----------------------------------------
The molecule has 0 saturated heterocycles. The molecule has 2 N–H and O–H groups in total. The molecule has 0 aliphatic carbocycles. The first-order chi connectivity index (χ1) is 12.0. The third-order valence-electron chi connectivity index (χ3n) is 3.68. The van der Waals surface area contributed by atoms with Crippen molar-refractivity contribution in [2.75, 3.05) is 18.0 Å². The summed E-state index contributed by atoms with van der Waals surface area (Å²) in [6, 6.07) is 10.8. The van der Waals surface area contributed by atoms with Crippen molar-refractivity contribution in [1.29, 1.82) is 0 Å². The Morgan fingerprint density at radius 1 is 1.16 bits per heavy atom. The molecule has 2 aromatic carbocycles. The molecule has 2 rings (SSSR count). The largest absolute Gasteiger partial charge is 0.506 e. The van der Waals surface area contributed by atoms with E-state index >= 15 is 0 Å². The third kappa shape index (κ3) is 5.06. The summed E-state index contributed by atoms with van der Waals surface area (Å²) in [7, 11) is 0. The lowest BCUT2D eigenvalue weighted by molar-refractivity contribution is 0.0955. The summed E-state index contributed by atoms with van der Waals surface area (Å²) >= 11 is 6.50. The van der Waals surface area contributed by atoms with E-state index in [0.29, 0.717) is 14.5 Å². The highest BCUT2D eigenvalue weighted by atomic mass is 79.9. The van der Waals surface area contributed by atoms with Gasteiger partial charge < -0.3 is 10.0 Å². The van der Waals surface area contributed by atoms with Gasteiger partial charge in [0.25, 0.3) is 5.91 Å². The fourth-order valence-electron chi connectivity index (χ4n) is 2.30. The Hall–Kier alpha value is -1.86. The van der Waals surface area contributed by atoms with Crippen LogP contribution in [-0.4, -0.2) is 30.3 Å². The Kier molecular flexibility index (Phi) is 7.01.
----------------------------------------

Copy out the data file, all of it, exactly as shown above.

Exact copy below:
The molecule has 0 saturated heterocycles. The molecule has 2 N–H and O–H groups in total. The molecule has 0 aliphatic carbocycles. The first-order chi connectivity index (χ1) is 12.0. The third-order valence-electron chi connectivity index (χ3n) is 3.68. The van der Waals surface area contributed by atoms with Crippen molar-refractivity contribution in [2.75, 3.05) is 18.0 Å². The summed E-state index contributed by atoms with van der Waals surface area (Å²) in [6, 6.07) is 10.8. The van der Waals surface area contributed by atoms with Crippen molar-refractivity contribution in [1.29, 1.82) is 0 Å². The Morgan fingerprint density at radius 1 is 1.16 bits per heavy atom. The molecule has 2 aromatic carbocycles. The molecule has 2 rings (SSSR count). The largest absolute Gasteiger partial charge is 0.506 e. The van der Waals surface area contributed by atoms with E-state index >= 15 is 0 Å². The third kappa shape index (κ3) is 5.06. The summed E-state index contributed by atoms with van der Waals surface area (Å²) in [7, 11) is 0. The lowest BCUT2D eigenvalue weighted by molar-refractivity contribution is 0.0955. The summed E-state index contributed by atoms with van der Waals surface area (Å²) >= 11 is 6.50. The van der Waals surface area contributed by atoms with E-state index in [0.29, 0.717) is 14.5 Å². The highest BCUT2D eigenvalue weighted by atomic mass is 79.9. The van der Waals surface area contributed by atoms with Gasteiger partial charge < -0.3 is 10.0 Å². The van der Waals surface area contributed by atoms with Gasteiger partial charge in [0.25, 0.3) is 5.91 Å². The fourth-order valence-electron chi connectivity index (χ4n) is 2.30. The Hall–Kier alpha value is -1.86. The van der Waals surface area contributed by atoms with Crippen LogP contribution in [-0.4, -0.2) is 30.3 Å². The Kier molecular flexibility index (Phi) is 7.01.